I'm looking for a USB mic for use with my iMac making voice overs through FCPX. The Shure PG42 USB seems to be my #1 choice but is too expensive (~ $1000.00), I see there is the "brother" to it, the PG27 USB. Would the PG27 be better to go with rather then other models/makes in it's price range? I read it's not made for "voice" as much as the PG42 is made for voice.Any suggestions appreciated on any mics.
Also, any recommendations where this equipment could be bought "used" by chance? I have had no luck finding a used PG42.
After that it will be purely up to your recording techniques. Use a professional pop filter (nylon stockings and cheap-o filters don't work), learn proximity effect, controlled recording environment (room noise, reverb, etc), vocal techniques. These will greatly reduce (often eliminate) the need for EQ, Compressor, Limiter, etc.
Thanks for the selection, I have considered the yeti. Also have been reading on technique. Since I don't plan to do the voice overs but have the wife do them, is there a better choice for female voice over male on this level? She has a normal pitch voice, as I would describe it.
As for mic, voice is voice in the price range you're looking at. I've been doing pro VO for many, many years, and singing, and recording other artists as an engineer. You only match a specific voice to a specific voice when you're spending big bugs on a mic. Love my Mohave MA-200, but other voices sound better on other mics.
Everything I posted is equal between male and female voices. Proximity effect is the most important. Get that down, and you're good. It is tricky.
Oh, and have a GREAT pair of audio monitors. Not headphones, which are good for when you need to isolate external sound during recording, or in a room of other editors. But not for sweetening, mixing, or mastering.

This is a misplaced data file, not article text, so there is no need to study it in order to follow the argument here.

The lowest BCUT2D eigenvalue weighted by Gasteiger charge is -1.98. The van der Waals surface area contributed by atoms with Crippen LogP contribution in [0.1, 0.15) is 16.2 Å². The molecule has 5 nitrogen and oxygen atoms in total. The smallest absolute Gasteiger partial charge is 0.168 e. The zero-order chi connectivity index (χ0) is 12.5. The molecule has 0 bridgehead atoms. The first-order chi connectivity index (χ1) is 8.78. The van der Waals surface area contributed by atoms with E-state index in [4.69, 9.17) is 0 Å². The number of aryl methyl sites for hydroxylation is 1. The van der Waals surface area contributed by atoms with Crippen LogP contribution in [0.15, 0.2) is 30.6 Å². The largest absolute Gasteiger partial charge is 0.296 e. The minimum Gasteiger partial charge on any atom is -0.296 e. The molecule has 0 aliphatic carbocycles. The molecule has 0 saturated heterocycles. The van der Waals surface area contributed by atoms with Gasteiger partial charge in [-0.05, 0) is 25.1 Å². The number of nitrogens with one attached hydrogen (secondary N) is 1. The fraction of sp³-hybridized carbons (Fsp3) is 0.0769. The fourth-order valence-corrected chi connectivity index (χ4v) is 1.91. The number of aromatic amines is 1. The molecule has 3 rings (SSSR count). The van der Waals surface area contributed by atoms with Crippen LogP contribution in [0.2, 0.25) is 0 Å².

Her voice, your voice, my voice, a good mic is a good mic. Don't sweat that micro-level of detail, unless someone is paying you HUGE dollars, for a project that goes to THX private theaters.
I've used many of those reflector shields, and Samson's is the cheapest, I hate it. The Reflexion is the best on the market. And yes, there's HUGE difference in results. Reflexion makes a large one (we've been using it for almost 10 years and love it), and a smaller one that's really good. The "X Portable" will dance circles around the Samson, I've tested them.
Some folks hang up blankets, especially moving blankets (type used by moving companies to wrap furniture in the truck). Don't use those if you can afford it. Actual acoustic tiles, like Auralex, is fire retardant. Those blankets are fire hazards, super flammable. And some sheets of packing foam that are popular as a cheap alternative, give off toxic fumes. They weren't formulated to line walls of an enclosed room. Remember, you've got a lot of electronics, don't put fire hazards around them.
I have a pair of JBL 4312A studio control monitors (bought new years ago but still like new) and headphones & understand room acoustics. I see I need to learn about "proximity effect" and "vocal techniques" though, which is what I'll do next. Then read about each of the recommended mics & necessary accessories before deciding on one.
Only works with directional mics, not with omni-directional mics.
The closer the voice is to the mic, the louder, but more important, the more low end/bass the mic will pick up and record.
Rule of thumb, voice talent, singing or VO, should start 3-6 inches from a mic, and experiment with recording closer, or further from the mic.
Find the sweet spot, with a good mic, and you'll rarely need EQ on that voice. To remember the sweet spot, most pop filters are on a goose neck mount. So adjust it to bring the singer to the same sweet spot every time.
I understand what your saying. What I would need to know, is there a correct method to speak into a pop filter- as far as how close your mouth should be to it? Then set the filter to allow for the sweet spot distance to the mic. I guess that working distance to the pop filter could be a personal (changeable) pref (but maybe shouldn't be?).
I don't mean to belabor this point but it's nice to know how things should be from an engineers standpoint.
You don't want to eat the pop filter, but you don't want to be too far away. An inch or three is fine. I'm usually very close to mine. I also speak across the front of my mic, not directly into it. Just how my voice works best with my MA-200. But in general, don't speak directly into the mic ribbon. Position the mic slightly above or below the mouth. Or, as I do, angle it about 45 degrees from your mouth, and off slightly to one side. Experimentation is vital to getting the right combination.
If answering questions was a bother, I'd not be hanging out on forums. LOL